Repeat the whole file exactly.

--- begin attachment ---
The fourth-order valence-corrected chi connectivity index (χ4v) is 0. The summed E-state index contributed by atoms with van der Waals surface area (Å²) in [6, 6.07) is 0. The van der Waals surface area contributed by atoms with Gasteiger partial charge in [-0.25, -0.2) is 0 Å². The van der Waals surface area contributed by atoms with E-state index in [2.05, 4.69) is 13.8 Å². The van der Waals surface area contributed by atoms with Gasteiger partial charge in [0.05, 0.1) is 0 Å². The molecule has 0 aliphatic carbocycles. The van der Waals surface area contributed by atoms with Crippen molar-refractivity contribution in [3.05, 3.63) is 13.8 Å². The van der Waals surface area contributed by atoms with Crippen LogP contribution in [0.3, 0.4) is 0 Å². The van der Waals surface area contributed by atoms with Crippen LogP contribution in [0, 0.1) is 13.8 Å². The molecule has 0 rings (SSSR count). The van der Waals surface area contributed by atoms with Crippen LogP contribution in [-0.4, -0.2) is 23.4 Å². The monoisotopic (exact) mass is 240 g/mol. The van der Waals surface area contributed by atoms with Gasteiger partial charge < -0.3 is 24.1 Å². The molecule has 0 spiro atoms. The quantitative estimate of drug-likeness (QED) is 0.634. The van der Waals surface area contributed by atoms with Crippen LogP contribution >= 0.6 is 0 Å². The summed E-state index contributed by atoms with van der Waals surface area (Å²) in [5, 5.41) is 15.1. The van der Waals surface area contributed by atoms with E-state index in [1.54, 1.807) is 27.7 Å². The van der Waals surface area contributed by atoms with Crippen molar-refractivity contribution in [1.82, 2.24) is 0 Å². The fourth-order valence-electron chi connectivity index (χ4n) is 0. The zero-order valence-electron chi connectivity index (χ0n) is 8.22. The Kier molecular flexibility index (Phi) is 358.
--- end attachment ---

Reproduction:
The fourth-order valence-corrected chi connectivity index (χ4v) is 0. The summed E-state index contributed by atoms with van der Waals surface area (Å²) in [6, 6.07) is 0. The van der Waals surface area contributed by atoms with Gasteiger partial charge in [-0.25, -0.2) is 0 Å². The van der Waals surface area contributed by atoms with E-state index in [2.05, 4.69) is 13.8 Å². The van der Waals surface area contributed by atoms with Gasteiger partial charge in [0.05, 0.1) is 0 Å². The molecule has 0 aliphatic carbocycles. The van der Waals surface area contributed by atoms with Crippen molar-refractivity contribution in [3.05, 3.63) is 13.8 Å². The van der Waals surface area contributed by atoms with Crippen LogP contribution in [0.3, 0.4) is 0 Å². The van der Waals surface area contributed by atoms with Crippen LogP contribution in [0, 0.1) is 13.8 Å². The molecule has 0 rings (SSSR count). The van der Waals surface area contributed by atoms with Crippen LogP contribution in [-0.4, -0.2) is 23.4 Å². The monoisotopic (exact) mass is 240 g/mol. The van der Waals surface area contributed by atoms with Gasteiger partial charge < -0.3 is 24.1 Å². The molecule has 0 spiro atoms. The quantitative estimate of drug-likeness (QED) is 0.634. The van der Waals surface area contributed by atoms with Crippen LogP contribution >= 0.6 is 0 Å². The summed E-state index contributed by atoms with van der Waals surface area (Å²) in [5, 5.41) is 15.1. The van der Waals surface area contributed by atoms with E-state index in [1.54, 1.807) is 27.7 Å². The van der Waals surface area contributed by atoms with Crippen molar-refractivity contribution in [1.82, 2.24) is 0 Å². The fourth-order valence-electron chi connectivity index (χ4n) is 0. The zero-order valence-electron chi connectivity index (χ0n) is 8.22. The Kier molecular flexibility index (Phi) is 358.